Enrolling in NCC those days was a natural response to any active and well-meaning student. The nation was still in the fervor of 1965 Indo Pak War and any able-bodied youth desired to be of some service to the cause of National Defence. Enrolment to the NCC was selective and an aspirant had to undergo stringent physical and medical screening and there were many unfortunates who were left out as unfit. We had six Senior Division Companies and the senior ANO (then known as Part Time Officers- PTO) was Major Rajashekaran Nair, He was solidly built, sporting fearsome ‘walrus moustaches’ with a dominating personality and blessed with a ‘Drill Sergeant’s commanding voice’. Cadets and common students were so sacred of him that even the most ‘mis-adventurous’ gave him a slip when he happened to trundle past. He had a dedicated team of PTO’s like Captain PK Padmanabhan Potty, Lieut R Ramachandran Nair, Lieut N Gopalakrishnan Nair, Lieut RV Ramachandran, Lieut MP Subramanian and Lieut CJ Rao. They were a team and fully in control of nearly one thousand cadets and their dealings highly business like. The Battalion Commander was Major Herman (17 Kerala Battalion – then located at Alleppey), and the Group Commander at Thevally Palace, Kollam was Lt Col CV Donoghue.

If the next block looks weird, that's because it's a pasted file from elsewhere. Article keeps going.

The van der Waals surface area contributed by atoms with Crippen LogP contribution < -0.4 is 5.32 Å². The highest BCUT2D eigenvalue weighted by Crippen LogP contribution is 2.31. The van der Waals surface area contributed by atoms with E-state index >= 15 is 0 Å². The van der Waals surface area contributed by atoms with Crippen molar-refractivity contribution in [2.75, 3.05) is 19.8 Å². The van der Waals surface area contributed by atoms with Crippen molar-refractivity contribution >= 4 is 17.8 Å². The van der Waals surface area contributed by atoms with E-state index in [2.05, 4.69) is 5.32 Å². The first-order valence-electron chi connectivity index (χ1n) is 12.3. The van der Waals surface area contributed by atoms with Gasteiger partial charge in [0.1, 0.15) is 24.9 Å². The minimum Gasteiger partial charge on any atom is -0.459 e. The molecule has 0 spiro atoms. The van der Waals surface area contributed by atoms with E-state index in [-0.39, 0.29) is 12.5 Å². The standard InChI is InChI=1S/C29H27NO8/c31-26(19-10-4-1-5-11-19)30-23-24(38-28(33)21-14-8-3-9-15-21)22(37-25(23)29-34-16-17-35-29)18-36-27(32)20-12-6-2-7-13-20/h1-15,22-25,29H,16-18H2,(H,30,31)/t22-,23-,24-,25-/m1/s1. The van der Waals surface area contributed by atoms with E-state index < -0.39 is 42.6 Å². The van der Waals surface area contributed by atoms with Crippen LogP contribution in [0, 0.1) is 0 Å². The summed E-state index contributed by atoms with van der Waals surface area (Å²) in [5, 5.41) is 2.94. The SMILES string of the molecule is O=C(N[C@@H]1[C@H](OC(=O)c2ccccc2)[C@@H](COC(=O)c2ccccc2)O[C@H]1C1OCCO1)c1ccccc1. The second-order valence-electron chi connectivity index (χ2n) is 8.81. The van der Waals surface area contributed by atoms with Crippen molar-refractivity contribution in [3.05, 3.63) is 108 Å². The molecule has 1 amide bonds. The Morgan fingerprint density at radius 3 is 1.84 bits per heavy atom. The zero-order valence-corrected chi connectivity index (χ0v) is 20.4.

The senior Division NCC, then was known as NCC Rifles and the uniform was mazri shirts and khaki trousers. The college had an imposing firing range where firing was a normal feature on any parade day. The cadets fired.22 and .303 bolt action rifles and even Light Machine guns. Weapons of all sorts and ammunitions were kept in a large Kote consisting of four classrooms within the college. To the best of my knowledge I do not remember having seen any police guard for its security. The ANO’s and the Under Officers were fully responsible and accountable. The security was untenable and the Kote was granted its due sanctity. The NCC administrative office, stores, Kotes and classrooms occupied the entire complex adjacent to the boy’s hostel, which now is the Commerce Department. The place was out of bounds for non-NCC students and non-functionaries.